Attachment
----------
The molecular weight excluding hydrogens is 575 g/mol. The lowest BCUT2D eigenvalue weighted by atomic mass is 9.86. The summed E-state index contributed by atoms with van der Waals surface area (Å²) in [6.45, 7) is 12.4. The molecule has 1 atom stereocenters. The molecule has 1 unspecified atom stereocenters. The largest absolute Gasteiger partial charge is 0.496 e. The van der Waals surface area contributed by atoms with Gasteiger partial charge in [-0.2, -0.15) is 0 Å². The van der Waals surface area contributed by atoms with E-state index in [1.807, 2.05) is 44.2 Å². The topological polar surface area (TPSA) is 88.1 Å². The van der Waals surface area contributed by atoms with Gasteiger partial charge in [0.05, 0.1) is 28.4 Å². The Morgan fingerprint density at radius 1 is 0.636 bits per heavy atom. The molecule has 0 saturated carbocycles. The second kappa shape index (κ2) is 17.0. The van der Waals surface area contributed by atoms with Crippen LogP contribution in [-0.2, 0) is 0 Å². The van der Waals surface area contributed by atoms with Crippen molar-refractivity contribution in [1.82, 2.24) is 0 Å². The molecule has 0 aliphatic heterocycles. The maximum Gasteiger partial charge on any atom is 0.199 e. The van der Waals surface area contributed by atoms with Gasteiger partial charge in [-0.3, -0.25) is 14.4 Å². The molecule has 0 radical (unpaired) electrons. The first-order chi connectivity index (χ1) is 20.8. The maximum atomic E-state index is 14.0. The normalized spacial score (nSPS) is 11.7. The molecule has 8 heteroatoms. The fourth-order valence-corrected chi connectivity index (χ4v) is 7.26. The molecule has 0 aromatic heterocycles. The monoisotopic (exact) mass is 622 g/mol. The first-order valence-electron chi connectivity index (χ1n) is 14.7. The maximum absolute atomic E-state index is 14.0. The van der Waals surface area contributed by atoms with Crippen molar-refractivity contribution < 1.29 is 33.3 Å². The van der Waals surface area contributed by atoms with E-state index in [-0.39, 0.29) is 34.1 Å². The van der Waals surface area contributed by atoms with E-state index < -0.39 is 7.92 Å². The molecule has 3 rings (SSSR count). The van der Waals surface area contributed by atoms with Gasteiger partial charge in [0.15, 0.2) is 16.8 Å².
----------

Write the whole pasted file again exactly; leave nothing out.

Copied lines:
The molecular weight excluding hydrogens is 575 g/mol. The lowest BCUT2D eigenvalue weighted by atomic mass is 9.86. The summed E-state index contributed by atoms with van der Waals surface area (Å²) in [6.45, 7) is 12.4. The molecule has 1 atom stereocenters. The molecule has 1 unspecified atom stereocenters. The largest absolute Gasteiger partial charge is 0.496 e. The van der Waals surface area contributed by atoms with Gasteiger partial charge in [-0.2, -0.15) is 0 Å². The van der Waals surface area contributed by atoms with E-state index in [1.807, 2.05) is 44.2 Å². The topological polar surface area (TPSA) is 88.1 Å². The van der Waals surface area contributed by atoms with Gasteiger partial charge in [0.05, 0.1) is 28.4 Å². The Morgan fingerprint density at radius 1 is 0.636 bits per heavy atom. The molecule has 0 saturated carbocycles. The second kappa shape index (κ2) is 17.0. The van der Waals surface area contributed by atoms with Crippen LogP contribution in [-0.2, 0) is 0 Å². The van der Waals surface area contributed by atoms with Crippen molar-refractivity contribution in [1.82, 2.24) is 0 Å². The molecule has 0 aliphatic heterocycles. The maximum Gasteiger partial charge on any atom is 0.199 e. The van der Waals surface area contributed by atoms with Gasteiger partial charge in [-0.3, -0.25) is 14.4 Å². The molecule has 0 radical (unpaired) electrons. The first-order chi connectivity index (χ1) is 20.8. The maximum atomic E-state index is 14.0. The normalized spacial score (nSPS) is 11.7. The molecule has 8 heteroatoms. The fourth-order valence-corrected chi connectivity index (χ4v) is 7.26. The molecule has 0 aromatic heterocycles. The monoisotopic (exact) mass is 622 g/mol. The first-order valence-electron chi connectivity index (χ1n) is 14.7. The maximum absolute atomic E-state index is 14.0. The van der Waals surface area contributed by atoms with Crippen molar-refractivity contribution < 1.29 is 33.3 Å². The van der Waals surface area contributed by atoms with E-state index in [-0.39, 0.29) is 34.1 Å². The van der Waals surface area contributed by atoms with E-state index < -0.39 is 7.92 Å². The molecule has 3 rings (SSSR count). The van der Waals surface area contributed by atoms with Gasteiger partial charge in [0.15, 0.2) is 16.8 Å².